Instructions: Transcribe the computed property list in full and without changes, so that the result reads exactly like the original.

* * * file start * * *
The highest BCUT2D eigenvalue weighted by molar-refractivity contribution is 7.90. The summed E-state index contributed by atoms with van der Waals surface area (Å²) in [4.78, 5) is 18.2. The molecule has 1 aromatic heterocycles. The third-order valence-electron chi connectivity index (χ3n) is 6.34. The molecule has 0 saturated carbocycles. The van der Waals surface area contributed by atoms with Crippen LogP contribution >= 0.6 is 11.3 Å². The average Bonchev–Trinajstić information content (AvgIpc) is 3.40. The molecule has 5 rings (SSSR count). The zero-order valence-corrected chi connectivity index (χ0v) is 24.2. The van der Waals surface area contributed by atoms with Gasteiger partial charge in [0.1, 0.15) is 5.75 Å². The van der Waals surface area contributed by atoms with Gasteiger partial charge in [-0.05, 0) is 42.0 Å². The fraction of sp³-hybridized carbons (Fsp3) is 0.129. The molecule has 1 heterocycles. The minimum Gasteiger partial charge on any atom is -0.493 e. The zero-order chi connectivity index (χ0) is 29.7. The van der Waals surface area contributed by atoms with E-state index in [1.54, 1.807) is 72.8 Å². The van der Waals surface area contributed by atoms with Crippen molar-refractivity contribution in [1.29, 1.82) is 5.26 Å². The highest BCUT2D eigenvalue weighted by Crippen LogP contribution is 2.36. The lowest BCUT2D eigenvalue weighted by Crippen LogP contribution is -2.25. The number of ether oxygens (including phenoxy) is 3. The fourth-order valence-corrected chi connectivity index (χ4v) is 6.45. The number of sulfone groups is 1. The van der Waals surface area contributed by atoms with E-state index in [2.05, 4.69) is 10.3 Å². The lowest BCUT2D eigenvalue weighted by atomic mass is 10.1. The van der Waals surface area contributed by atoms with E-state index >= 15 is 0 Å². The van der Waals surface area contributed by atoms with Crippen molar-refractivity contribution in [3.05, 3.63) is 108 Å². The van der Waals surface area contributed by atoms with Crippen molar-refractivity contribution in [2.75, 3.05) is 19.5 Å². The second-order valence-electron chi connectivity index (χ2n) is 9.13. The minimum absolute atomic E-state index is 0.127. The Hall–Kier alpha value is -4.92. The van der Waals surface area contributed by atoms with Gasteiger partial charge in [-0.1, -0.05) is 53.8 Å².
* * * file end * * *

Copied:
The highest BCUT2D eigenvalue weighted by molar-refractivity contribution is 7.90. The summed E-state index contributed by atoms with van der Waals surface area (Å²) in [4.78, 5) is 18.2. The molecule has 1 aromatic heterocycles. The third-order valence-electron chi connectivity index (χ3n) is 6.34. The molecule has 0 saturated carbocycles. The van der Waals surface area contributed by atoms with Crippen LogP contribution >= 0.6 is 11.3 Å². The average Bonchev–Trinajstić information content (AvgIpc) is 3.40. The molecule has 5 rings (SSSR count). The zero-order valence-corrected chi connectivity index (χ0v) is 24.2. The van der Waals surface area contributed by atoms with Gasteiger partial charge in [0.1, 0.15) is 5.75 Å². The van der Waals surface area contributed by atoms with Gasteiger partial charge in [-0.05, 0) is 42.0 Å². The fraction of sp³-hybridized carbons (Fsp3) is 0.129. The molecule has 1 heterocycles. The minimum Gasteiger partial charge on any atom is -0.493 e. The zero-order chi connectivity index (χ0) is 29.7. The van der Waals surface area contributed by atoms with E-state index in [1.54, 1.807) is 72.8 Å². The van der Waals surface area contributed by atoms with Crippen molar-refractivity contribution in [1.29, 1.82) is 5.26 Å². The highest BCUT2D eigenvalue weighted by Crippen LogP contribution is 2.36. The lowest BCUT2D eigenvalue weighted by Crippen LogP contribution is -2.25. The number of ether oxygens (including phenoxy) is 3. The fourth-order valence-corrected chi connectivity index (χ4v) is 6.45. The number of sulfone groups is 1. The van der Waals surface area contributed by atoms with E-state index in [2.05, 4.69) is 10.3 Å². The lowest BCUT2D eigenvalue weighted by atomic mass is 10.1. The van der Waals surface area contributed by atoms with E-state index >= 15 is 0 Å². The van der Waals surface area contributed by atoms with Crippen molar-refractivity contribution in [3.05, 3.63) is 108 Å². The van der Waals surface area contributed by atoms with Crippen molar-refractivity contribution in [2.75, 3.05) is 19.5 Å². The second-order valence-electron chi connectivity index (χ2n) is 9.13. The minimum absolute atomic E-state index is 0.127. The Hall–Kier alpha value is -4.92. The van der Waals surface area contributed by atoms with Gasteiger partial charge in [-0.1, -0.05) is 53.8 Å².